Almost all that we know of Khufu is centered around his pyramid. His other accomplishments, whatever they were, are lost to history.
THE GREAT PYRAMID has been at the center of more theories than any other structure (possibly barring Stonehenge) in history. Pyramid theories range from the rational-but-difficult-to-prove to the out and out ridiculous. Among them: the layout of the Pyramids on the Giza plain reproduces on earth the constellation Orion (possibly, but too many stars are missing to make this compelling); the Great Pyramid is at the geographical center of the earth (this only works if you use a Mercator projection, which is unlikely to have been a common practice of the ancient Egyptians); the Egyptians used an energy coil called the “Caduceus Coil” which tapped into the “planetary energy grid” and allowed them to levitate the blocks into place. Charmingly, if anachronistically, “the main control panel for the grid is the Ark of the Covenant.”10 It has also been suggested that the Great Pyramid was built by the residents of Atlantis, who sailed from their mythical continent in mythical boats to build the pyramids, for no particular reason, and abandon them. Other theorists insist that mathematical calculations show that the Great Pyramid is a “scale model of the hemisphere,” and that whoever built it “knew the precise circumference of the planet, and the length of the year to several decimals.”11
The granddaddy of weird pyramid theories was Erich von Däniken, a Swiss hotelkeeper who turned writer in the early 1960s and published a book called Chariots of the Gods. Däniken insisted that the pyramids could not have been built by the Egyptians because they didn’t possess the necessary technological ability; and, further, that the pyramids suddenly appeared without any precedent, which meant that they had most likely been built by aliens.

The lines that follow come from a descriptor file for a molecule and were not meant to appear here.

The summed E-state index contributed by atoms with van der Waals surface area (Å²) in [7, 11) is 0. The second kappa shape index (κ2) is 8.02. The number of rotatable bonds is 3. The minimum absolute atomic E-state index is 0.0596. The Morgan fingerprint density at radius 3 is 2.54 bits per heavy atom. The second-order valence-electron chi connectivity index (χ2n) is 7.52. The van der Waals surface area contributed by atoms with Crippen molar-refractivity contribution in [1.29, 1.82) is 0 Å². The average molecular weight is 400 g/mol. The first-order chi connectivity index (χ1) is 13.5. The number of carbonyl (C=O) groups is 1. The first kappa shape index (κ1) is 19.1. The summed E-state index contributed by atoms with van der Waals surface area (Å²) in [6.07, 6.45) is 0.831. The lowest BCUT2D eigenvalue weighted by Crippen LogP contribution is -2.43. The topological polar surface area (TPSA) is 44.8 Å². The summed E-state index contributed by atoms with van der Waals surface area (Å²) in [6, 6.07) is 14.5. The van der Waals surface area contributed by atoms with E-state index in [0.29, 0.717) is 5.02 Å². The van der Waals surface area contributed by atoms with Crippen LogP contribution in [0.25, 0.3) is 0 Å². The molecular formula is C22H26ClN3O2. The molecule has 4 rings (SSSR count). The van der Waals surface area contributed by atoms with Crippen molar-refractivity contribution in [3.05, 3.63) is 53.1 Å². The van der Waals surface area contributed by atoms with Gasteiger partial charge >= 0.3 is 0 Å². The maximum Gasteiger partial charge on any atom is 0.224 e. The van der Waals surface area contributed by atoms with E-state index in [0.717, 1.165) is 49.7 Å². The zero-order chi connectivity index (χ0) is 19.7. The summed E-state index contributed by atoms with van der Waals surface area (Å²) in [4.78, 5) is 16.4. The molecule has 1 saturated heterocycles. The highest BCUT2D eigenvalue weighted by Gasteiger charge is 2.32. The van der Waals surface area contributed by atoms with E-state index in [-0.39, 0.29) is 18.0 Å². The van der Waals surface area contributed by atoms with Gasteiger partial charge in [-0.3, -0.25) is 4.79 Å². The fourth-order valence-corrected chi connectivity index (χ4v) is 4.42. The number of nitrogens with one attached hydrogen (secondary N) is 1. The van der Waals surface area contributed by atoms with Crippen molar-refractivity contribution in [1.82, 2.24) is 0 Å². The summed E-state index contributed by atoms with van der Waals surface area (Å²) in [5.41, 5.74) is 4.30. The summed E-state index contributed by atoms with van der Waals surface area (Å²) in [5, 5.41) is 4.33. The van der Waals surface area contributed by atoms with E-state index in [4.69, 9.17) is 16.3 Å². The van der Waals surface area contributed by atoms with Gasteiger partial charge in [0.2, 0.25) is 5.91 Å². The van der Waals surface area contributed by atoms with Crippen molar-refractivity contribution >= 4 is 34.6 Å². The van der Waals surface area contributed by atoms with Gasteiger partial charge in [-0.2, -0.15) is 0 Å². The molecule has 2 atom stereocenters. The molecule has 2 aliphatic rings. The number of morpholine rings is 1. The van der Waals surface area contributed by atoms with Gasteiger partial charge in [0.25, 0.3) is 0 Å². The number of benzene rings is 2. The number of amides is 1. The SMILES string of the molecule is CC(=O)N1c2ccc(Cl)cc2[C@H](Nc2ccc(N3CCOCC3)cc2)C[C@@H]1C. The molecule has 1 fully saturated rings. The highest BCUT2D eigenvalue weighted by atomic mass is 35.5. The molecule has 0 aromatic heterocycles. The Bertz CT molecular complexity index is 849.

It is true that the Egyptians were not inclined to abstract mathematical thought. However, sighting the straight lines of a pyramid’s base is not that complicated a task; it requires competent calculation, but not a grasp of higher mathematical concepts. The task of moving the huge blocks is an enormous one, but this, again, was a merely mechanical difficulty. Herodotus says that the blocks were hauled up earthen ramps, a task which is far from impossible; experiments have shown that a hundred men are capable of lifting a two-and-a-half-ton block of stone with a papyrus rope,12 particularly if balls of the hard mineral dolomite are slid beneath the stone to act as rollers.
As for Atlanteans and aliens, the progression of failed pyramids before Khufu shows clearly enough that pyramid-building didn’t spring full-blown from the head of some alien race. The pyramids travelled, in an easily traced line of development, right straight from Djoser’s original city for the spirit to Khufu’s gargantuan resting place. They stand as testaments, not to alien visits, but to the Egyptian reluctance to release power in the face of death. Gilgamesh had gone into the mountain and would not come again. But for the Egyptians, who could always see the house of the king’s spirit looming in the distance, the might of the pharaoh was ever present.